State ex rel. Rainwater v. Ross

Decision Date08 January 1912
Citation143 S.W. 510,161 Mo.App. 671
PartiesSTATE OF MISSOURI ex rel. JAMES D. RAINWATER, Appellant, v. J. C. ROSS et al., Respondents. [*]
CourtMissouri Court of Appeals

Certified to Supreme Court, February 5, 1912.

Appeal from Jasper Circuit Court.--Hon. B. G. Thurman, Judge.


Judgment affirmed.

A. L Thomas and McReynolds & Halliburton for appellant.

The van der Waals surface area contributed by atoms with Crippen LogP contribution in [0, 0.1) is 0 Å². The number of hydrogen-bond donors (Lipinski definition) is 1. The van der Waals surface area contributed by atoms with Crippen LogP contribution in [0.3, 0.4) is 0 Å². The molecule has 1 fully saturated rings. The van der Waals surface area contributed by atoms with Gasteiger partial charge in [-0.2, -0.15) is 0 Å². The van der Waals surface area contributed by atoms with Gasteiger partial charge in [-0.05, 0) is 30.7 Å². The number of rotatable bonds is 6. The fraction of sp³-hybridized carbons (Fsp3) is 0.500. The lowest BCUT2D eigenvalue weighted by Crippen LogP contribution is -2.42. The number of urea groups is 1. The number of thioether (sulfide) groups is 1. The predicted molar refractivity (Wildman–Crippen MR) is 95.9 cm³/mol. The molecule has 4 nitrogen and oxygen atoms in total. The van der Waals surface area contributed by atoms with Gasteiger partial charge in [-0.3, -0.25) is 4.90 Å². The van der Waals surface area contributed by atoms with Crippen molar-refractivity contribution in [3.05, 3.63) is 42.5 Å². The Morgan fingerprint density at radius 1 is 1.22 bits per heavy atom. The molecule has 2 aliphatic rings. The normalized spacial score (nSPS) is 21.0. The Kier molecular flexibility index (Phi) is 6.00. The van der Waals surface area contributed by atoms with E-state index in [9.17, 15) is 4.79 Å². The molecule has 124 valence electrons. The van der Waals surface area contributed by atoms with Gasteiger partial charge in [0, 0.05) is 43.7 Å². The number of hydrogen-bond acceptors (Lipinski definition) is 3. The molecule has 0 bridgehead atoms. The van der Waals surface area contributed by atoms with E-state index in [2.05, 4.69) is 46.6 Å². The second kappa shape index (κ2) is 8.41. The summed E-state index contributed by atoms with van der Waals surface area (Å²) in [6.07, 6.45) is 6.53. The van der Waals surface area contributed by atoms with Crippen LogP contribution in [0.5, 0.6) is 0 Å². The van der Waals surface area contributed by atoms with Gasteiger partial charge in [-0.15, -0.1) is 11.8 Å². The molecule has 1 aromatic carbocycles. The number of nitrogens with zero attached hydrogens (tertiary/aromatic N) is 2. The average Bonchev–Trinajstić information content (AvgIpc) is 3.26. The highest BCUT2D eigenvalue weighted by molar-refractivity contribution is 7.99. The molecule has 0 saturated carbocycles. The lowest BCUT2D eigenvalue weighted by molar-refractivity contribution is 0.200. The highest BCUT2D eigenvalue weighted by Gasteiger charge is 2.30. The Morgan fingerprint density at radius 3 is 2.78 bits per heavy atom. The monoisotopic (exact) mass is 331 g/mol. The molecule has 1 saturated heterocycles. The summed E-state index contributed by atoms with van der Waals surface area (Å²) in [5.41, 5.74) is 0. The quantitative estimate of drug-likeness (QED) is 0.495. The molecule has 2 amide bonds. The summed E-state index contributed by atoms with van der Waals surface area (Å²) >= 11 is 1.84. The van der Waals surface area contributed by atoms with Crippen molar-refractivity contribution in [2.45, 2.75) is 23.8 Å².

(1) These provisions of the statute are mandatory. Ballots without numbers were counted in the 5th ward, and the ballots in the 5th ward were not sealed up in a package, but were returned loose on a string in an unfastened box, and should not have been counted. West v. Ross, 53 Mo. 350; Ledbetter v. Hull, 62 Mo. 422; Donald v Lee, 101 Mo.App. 191; McKay v. Minor, 154 Mo. 608. (2) The law governing special elections must be strictly followed. And there must be reasonable notice of time and polling places and where the time and place is to be designated by some board, then notice of time and place must be given by such board. Haddox v. Clark County, 79 Va. 677; Morgan v. Gloucester, 44 N. J. L. 137; People v. Weller, 11 Cal. 49; George v. Township, 16 Kas. 88; Stephens v. People, 89 Ill. 337; Westbrook v. Rosebrough, 14 Cal. 180; Taylor v. Betts, 132 S.W. 162. (3) When fraudulent and corrupt methods in the holding of an election are shown to have been resorted to in any precinct the burden is then cast on those asserting the validity of the election to show that the election was not improperly affected by said means. Littlefield ex rel. v. Newell, 27 A. 156; State ex rel. v. Commissioners, 35 Kas. 640; State v. Marston, 6 Kas. 538; Russell v. State, 11 Kas. 322; State v. Stephens, 23 Kas. 456; Patten v. Coats, 41 Ark. 111; Thompson v. Ewing, 1 Brewster, 67; Wallace v. Simpson, 4 Brewster, 457; People v. Thacher, 55 N.Y. 525; Howard v. Cooper, Contested Elections in Congress, 1834, 1865, p. 275; Blair v. Barrett, Contested Elections in Congress, p. 308; Reed v. Julian, Contested Elections in Congress, p. 821; McCrary on Elections, sec. 436. (4) Appellant maintains that there is no valid statute in this state providing for the contest of a local option election. State v. Fulks, 207 Mo. 26; Williams v. Railroad, 233 Mo. 666; State v. Rollins, 231 Mo. 544; St. Louis v. Teifel, 42 Mo. 578; Johnson v. Spicer, 107 N.Y. 185; State v. Murray, 41 Minn. 123; Ryerson v. Utley, 16 Mich. 269; Shepherd v. Helmers, 23 Kas. 504; Spier v. Baker, 120 Cal. 370; 26 Am. and Eng. Ency. Law (2 Ed.), 584. (5) Defendant cannot for the first time in the appellate court object to the form of procedure. Nichols v. Stephens, 123 Mo. 86; Carr v. Nichols, 157 U.S. 370; Whitstone v. Shaw, 70 Mo. 575; Bank v. Bank, 69 U.S. 252, 17 Law Ed. 785; Russell v. Stocking, 6 Conn. 236; Railroad v. Bekemeier, 72 Ill. 267; Garland v. Wholeban, 20 Iowa 271; Emmons v. Lord, 18 Me. 351; Brown v. Waterman, 64 Mass. 117; Smith v. Elder, 3 John (N. Y.) 105; Rank v. Rank, 5 Pa. St. 211.